Our proposal and projects

In partnership with others, we can do more to make sure everyone in Wellington has access to safe and affordable housing. We're putting forward a proposal for consultation, and we also want your feedback on a range of projects that are at different stages of development.

For a full description, read our consultation document (2MB PDF) | text version (118KB TXT) | accessible PDF (979KB PDF) | text version (1.4MB Word).

Rates impact and financial information

There are two options. Supporting our proposal means an increase in our levels of service. Not supporting it means keeping our current levels of service.

Our proposal

The Strategic Housing Investment Plan (SHIP)


We propose to make better use of existing Council housing sites (and other Council land) to increase social and affordable housing in the city. This work will help us deliver our goal of working with partners to provide 750 new social and affordable housing units over the next 10 years.

We already have a programme to upgrade existing Council social housing throughout the city. We are about halfway through this programme and have $147.4 million in the budget over the next 10 years to upgrade or replace existing social housing units with new ones.

As we progress this work, we propose to leverage a proportion of the land/sites we own - either through lease arrangements or divestment - to attract investment from other housing providers, central government and developers to deliver affordable housing on those sites (in conjunction with the Council’s social housing). Once more detail is developed for each site, further engagement on the arrangements and funding options with stakeholders will take place.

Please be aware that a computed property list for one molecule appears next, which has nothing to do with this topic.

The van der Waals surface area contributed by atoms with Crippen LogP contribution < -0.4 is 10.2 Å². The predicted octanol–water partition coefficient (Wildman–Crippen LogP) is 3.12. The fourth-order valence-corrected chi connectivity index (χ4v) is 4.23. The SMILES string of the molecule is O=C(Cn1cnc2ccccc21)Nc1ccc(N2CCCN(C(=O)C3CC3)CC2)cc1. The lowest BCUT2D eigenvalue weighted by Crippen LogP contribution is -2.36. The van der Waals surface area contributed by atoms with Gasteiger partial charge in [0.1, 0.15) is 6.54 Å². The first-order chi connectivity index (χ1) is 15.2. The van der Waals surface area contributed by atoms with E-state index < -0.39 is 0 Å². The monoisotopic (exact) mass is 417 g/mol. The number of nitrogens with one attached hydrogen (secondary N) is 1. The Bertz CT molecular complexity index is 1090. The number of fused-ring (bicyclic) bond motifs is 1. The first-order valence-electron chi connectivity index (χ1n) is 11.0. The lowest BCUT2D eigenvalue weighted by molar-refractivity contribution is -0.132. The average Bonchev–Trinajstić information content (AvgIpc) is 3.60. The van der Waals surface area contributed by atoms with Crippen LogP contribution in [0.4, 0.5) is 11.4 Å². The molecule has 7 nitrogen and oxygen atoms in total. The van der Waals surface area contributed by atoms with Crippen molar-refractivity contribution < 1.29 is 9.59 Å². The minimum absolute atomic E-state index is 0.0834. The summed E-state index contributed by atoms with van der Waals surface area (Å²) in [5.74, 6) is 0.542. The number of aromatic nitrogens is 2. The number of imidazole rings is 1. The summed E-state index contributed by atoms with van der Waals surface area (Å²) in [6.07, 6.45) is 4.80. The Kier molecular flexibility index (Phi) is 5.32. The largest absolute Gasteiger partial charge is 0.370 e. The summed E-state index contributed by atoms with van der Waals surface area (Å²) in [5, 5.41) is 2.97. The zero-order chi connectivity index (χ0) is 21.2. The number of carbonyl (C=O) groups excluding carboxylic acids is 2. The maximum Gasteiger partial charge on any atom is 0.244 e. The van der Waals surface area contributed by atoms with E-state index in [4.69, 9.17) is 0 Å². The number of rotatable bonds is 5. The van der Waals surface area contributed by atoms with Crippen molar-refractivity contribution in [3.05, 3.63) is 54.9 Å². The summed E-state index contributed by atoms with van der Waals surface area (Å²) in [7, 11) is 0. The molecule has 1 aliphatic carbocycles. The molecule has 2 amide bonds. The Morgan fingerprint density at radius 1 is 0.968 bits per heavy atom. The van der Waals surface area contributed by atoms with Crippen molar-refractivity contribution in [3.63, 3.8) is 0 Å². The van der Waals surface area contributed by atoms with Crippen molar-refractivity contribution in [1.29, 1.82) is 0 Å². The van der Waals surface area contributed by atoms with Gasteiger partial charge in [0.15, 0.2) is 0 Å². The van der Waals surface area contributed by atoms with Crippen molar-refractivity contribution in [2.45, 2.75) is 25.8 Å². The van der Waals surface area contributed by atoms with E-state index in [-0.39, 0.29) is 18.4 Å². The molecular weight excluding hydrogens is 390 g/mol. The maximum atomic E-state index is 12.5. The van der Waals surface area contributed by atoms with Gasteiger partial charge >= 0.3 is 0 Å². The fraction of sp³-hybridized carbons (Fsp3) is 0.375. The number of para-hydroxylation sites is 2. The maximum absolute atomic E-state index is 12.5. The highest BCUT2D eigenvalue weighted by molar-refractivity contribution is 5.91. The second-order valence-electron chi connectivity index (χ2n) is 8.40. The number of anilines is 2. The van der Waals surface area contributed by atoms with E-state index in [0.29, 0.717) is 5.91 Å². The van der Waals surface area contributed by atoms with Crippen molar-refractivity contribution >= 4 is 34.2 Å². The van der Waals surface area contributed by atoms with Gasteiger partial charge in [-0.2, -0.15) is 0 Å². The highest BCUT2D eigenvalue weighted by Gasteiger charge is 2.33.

We are proposing to invest an extra $22.1 million of capital expenditure and $10.7 million of operational funding over the next 10 years to get SHIP’s development programme going. Funding will be used for master planning, geotechnical work, developing partnership proposals, and preparing sites ready for development. 

Our social housing upgrade programme includes Arlington Apartments in Mt Cook.

Other projects

Wellington Housing Strategy


We have developed a draft housing strategy that sets a framework for all housing in Wellington. Its broad aim is for “all Wellingtonians to be well housed”. The strategy covers the full range of housing – from emergency housing, social housing, assisted rental, private rental, and assisted ownership, right through to private ownership. It sets four goals to be achieved over a 10-year period:

  • Wellington has a well-functioning housing system
  • Homes in Wellington are of good quality and are resilient
  • Homes meet the needs of Wellingtonians
  • The housing system supports sustainable, resilient and connected communities

The draft strategy provides a framework for the projects listed below.

The goal of our draft housing strategy is for all Wellingtonians to be well housed.

Special Housing Areas


In the coming year, we propose to work with central government to explore opportunities for developing new Housing Accord/Special Housing Areas (SHA) in Wellington to fast-track the supply of housing in the city.

SHAs are areas where we can offer qualifying developments a streamlined resource consenting path and several incentives. We will explore an accord with housing affordability as a component and an approach that speeds up consent processes. This work will be delivered from within existing budgets.

SHAs will help us fast-track the supply of new housing.